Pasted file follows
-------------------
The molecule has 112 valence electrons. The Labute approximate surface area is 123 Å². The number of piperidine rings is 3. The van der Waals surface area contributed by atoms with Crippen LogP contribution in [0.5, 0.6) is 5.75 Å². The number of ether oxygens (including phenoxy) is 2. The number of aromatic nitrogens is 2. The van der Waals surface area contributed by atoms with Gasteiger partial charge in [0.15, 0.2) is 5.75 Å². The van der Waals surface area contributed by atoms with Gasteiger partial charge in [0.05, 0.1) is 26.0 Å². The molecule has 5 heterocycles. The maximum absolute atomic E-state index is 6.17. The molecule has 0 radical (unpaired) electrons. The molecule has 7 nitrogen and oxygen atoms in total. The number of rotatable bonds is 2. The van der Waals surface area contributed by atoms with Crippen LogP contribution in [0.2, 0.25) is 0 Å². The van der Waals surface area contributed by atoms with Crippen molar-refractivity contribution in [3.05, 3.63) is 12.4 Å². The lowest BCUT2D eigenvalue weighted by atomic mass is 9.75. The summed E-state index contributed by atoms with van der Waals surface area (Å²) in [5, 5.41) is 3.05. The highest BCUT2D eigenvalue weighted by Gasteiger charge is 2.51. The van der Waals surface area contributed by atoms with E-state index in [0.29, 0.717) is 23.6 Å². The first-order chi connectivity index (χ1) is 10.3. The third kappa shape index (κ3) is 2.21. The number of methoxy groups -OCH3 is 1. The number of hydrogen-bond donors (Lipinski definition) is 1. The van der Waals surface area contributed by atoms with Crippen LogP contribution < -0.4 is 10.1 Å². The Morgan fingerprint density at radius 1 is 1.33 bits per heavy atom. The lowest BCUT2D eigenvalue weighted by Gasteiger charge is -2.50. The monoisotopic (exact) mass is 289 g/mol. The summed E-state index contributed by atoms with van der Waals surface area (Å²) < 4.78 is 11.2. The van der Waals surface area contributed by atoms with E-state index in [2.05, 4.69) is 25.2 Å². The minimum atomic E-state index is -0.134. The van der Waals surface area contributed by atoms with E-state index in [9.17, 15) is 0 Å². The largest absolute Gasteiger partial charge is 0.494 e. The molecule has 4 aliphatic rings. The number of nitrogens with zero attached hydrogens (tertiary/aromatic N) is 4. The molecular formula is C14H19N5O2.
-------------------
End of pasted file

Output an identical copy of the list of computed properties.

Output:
The molecule has 112 valence electrons. The Labute approximate surface area is 123 Å². The number of piperidine rings is 3. The van der Waals surface area contributed by atoms with Crippen LogP contribution in [0.5, 0.6) is 5.75 Å². The number of ether oxygens (including phenoxy) is 2. The number of aromatic nitrogens is 2. The van der Waals surface area contributed by atoms with Gasteiger partial charge in [0.15, 0.2) is 5.75 Å². The van der Waals surface area contributed by atoms with Gasteiger partial charge in [0.05, 0.1) is 26.0 Å². The molecule has 5 heterocycles. The maximum absolute atomic E-state index is 6.17. The molecule has 0 radical (unpaired) electrons. The molecule has 7 nitrogen and oxygen atoms in total. The number of rotatable bonds is 2. The van der Waals surface area contributed by atoms with Crippen LogP contribution in [0.2, 0.25) is 0 Å². The van der Waals surface area contributed by atoms with Crippen molar-refractivity contribution in [3.05, 3.63) is 12.4 Å². The lowest BCUT2D eigenvalue weighted by atomic mass is 9.75. The summed E-state index contributed by atoms with van der Waals surface area (Å²) in [5, 5.41) is 3.05. The highest BCUT2D eigenvalue weighted by Gasteiger charge is 2.51. The van der Waals surface area contributed by atoms with E-state index in [0.29, 0.717) is 23.6 Å². The first-order chi connectivity index (χ1) is 10.3. The third kappa shape index (κ3) is 2.21. The number of methoxy groups -OCH3 is 1. The number of hydrogen-bond donors (Lipinski definition) is 1. The van der Waals surface area contributed by atoms with Crippen LogP contribution < -0.4 is 10.1 Å². The Morgan fingerprint density at radius 1 is 1.33 bits per heavy atom. The lowest BCUT2D eigenvalue weighted by Gasteiger charge is -2.50. The monoisotopic (exact) mass is 289 g/mol. The summed E-state index contributed by atoms with van der Waals surface area (Å²) < 4.78 is 11.2. The van der Waals surface area contributed by atoms with E-state index in [2.05, 4.69) is 25.2 Å². The minimum atomic E-state index is -0.134. The van der Waals surface area contributed by atoms with E-state index in [9.17, 15) is 0 Å². The largest absolute Gasteiger partial charge is 0.494 e. The molecule has 4 aliphatic rings. The number of nitrogens with zero attached hydrogens (tertiary/aromatic N) is 4. The molecular formula is C14H19N5O2.